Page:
Because deforestation will not be solved by addressing it directly in our own supply chain alone, we are also working with Earthworm Foundation and multiple suppliers sourcing in Aceh Tamiang, Indonesia, to address deforestation at a landscape level. This landscape overlaps with the Leuser Ecosystem. The initiative aims to contribute to government land use planning processes to create resilient and thriving ecosystems and communities through multi-stakeholder collaboration. If successful, we will use this pilot as a model for future approaches to address deforestation.

What about Rainforest Action Network’s allegations that you source from plantations inside the Rawa Singkil Wildlife Reserve?

In October 2019, Rainforest Action Network (RAN) released a report alleging deforestation in the Rawa Singkil Wildlife Reserve, within the Leuser Ecosystem. We are closely monitoring the situation and working closely with our suppliers sourcing in the area.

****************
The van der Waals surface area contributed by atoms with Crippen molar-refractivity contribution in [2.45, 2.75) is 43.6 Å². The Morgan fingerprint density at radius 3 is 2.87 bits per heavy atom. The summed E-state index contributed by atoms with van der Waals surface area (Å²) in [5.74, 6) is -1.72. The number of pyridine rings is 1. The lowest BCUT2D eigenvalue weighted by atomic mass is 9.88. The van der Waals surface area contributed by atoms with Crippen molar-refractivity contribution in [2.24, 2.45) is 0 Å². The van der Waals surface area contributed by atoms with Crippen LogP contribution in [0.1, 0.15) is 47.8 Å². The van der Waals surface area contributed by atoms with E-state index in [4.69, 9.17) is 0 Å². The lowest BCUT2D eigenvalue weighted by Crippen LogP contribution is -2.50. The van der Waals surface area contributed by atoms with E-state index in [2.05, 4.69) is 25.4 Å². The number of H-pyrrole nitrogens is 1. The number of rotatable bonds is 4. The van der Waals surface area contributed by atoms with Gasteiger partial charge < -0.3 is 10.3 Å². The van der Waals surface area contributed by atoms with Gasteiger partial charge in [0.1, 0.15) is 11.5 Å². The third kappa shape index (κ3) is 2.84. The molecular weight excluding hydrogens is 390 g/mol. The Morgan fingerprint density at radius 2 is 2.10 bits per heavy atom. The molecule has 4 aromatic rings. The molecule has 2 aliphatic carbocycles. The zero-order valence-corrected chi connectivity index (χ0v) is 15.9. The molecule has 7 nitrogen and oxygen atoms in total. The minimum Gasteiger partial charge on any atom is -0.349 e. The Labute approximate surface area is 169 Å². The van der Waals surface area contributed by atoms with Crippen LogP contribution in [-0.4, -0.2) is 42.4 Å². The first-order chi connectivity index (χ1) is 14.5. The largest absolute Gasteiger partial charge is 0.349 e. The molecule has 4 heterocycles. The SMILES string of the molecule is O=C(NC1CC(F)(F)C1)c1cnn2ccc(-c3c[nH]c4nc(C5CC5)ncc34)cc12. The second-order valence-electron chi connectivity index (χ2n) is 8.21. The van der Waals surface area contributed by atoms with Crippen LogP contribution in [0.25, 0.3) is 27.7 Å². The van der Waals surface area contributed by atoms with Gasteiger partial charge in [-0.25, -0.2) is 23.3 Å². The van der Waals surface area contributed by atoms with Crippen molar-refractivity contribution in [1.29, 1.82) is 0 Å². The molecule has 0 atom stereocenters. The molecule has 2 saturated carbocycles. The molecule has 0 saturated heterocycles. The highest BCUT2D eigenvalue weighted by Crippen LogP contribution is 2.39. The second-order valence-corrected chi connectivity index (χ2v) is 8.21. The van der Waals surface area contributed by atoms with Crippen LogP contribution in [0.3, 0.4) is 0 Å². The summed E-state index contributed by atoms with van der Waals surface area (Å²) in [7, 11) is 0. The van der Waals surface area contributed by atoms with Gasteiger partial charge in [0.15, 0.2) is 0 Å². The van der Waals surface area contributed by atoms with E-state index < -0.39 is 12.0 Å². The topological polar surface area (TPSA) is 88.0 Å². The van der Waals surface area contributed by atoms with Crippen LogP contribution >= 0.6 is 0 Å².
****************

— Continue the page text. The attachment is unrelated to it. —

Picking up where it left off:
We source palm oil from mills near the Leuser Ecosystem. Two of the mills investigated - PT Global Sawit Semesta and PT Samudera Sawit Nabati - supply our direct supplier Golden-Agri Resources (GAR). We immediately engaged with GAR, which requires all its supplier mills to establish traceability down to plantation level, and to identify all the independent plantations and smallholders they source from. These mills receive palm oil from hundreds of small holder farmers.

GAR is engaging with both mills to verify the specific allegations contained in the RAN report and will send teams to conduct on-site verifications. If the investigation reveals that these two mills source palm oil from plantations engaged in deforestation activities, we will suspend them from our supply chain.

Deforestation patterns observed through satellite monitoring in Rawa Singkil Wildlife Reserve show that most deforestation in this area involves small-scale encroachment of less than five hectares on forest areas, adding up to significant areas of clearance. We are working with our suppliers and partners to strengthen or develop the necessary tools to monitor, verify and mitigate small-scale deforestation risks.

This includes strengthening traceability to plantation systems, building mill capacity to address deforestation risks outside of supplier concessions, and integrating forest protection in all our smallholder initiatives. We also are reinforcing the requirement that all our suppliers enforce No Deforestation and No Exploitation (NDPE) policies and a commitment to progress towards traceability to plantation level for all the mills in their supply chains.